The Nurses On Boards Coalition (NOBC) is deeply grateful and proud of nurses all across the country for their dedication, service and sacrifice during the COVID-19 pandemic. We honor all nurses, medical professionals, staff and volunteers serving on the frontlines and those supporting them behind the scenes in their local communities. NOBC is committed and available to support our members, partners, nurses and community members. Please contact us at firstname.lastname@example.org if we can help you in any way. Especially now, we thank you for your interest, support and engagement in support of our mission. We hope you and those you hold close are protected, safe and healthy in the coming days.
In your view, why is it important for nurses to serve on boards?
It is the responsibility of all citizens to offer leadership and expertise where it can benefit the larger population, and this includes nurses. I tell my students this at every opportunity.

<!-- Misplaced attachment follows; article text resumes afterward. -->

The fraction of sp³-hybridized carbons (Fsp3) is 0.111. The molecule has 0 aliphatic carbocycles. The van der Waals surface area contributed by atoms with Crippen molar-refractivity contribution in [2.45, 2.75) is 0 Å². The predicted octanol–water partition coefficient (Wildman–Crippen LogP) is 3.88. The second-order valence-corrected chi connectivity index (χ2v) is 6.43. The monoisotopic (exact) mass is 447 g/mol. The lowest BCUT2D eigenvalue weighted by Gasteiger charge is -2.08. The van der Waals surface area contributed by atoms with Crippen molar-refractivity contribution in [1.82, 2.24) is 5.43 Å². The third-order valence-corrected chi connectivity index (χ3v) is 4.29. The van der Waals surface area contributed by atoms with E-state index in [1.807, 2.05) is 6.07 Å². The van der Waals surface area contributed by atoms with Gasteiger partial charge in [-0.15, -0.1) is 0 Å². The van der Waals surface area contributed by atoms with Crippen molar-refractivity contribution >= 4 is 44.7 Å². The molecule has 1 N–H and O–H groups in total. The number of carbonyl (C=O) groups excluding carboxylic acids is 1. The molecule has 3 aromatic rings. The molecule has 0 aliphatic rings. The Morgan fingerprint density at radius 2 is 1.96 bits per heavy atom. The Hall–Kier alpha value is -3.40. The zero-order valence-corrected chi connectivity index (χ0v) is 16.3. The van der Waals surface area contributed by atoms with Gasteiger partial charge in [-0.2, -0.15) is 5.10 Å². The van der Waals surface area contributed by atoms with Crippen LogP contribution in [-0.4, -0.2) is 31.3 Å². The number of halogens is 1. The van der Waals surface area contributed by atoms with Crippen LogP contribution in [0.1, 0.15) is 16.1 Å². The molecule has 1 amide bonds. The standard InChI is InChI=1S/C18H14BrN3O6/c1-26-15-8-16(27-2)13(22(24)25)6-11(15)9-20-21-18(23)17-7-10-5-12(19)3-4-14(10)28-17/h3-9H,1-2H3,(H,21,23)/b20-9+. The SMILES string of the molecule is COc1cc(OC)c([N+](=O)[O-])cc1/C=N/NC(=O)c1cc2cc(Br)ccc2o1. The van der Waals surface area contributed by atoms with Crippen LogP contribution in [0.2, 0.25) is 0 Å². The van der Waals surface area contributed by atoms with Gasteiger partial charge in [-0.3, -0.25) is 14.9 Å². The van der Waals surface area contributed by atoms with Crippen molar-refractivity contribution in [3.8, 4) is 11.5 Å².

Share an experience of how you have made an impact serving on boards.
This is my first board experience, but I have had several amazing experiences. During the pandemic, I was able to interview older residents of the county, collect the research data, and share the findings with the City of Colorado Springs, Without the board experience, this would not be likely.
What advise do you have for nurses serving on a board?
Don’t discount what you know as a nurse, even if you do not have board experience. Growth in leadership is an unfolding process, and it comes with service.
“Board service can be rewarding to nurses both personally and professionally. It not only requires them to exercise leadership; it expands those skills and advances their capabilities and knowledge. It gives nurses the chance to meet people and enhance their professional networks. And it can be inspirational and empowering.” -Sue Hassmiller, PhD, RN, FAAN, Robert Wood Johnson Foundation
The Nurses on Boards Coalition (NOBC) represents national nursing and other organizations working to build healthier communities in America by increasing nurses’ presence on corporate, health-related, and other boards, panels, and commissions.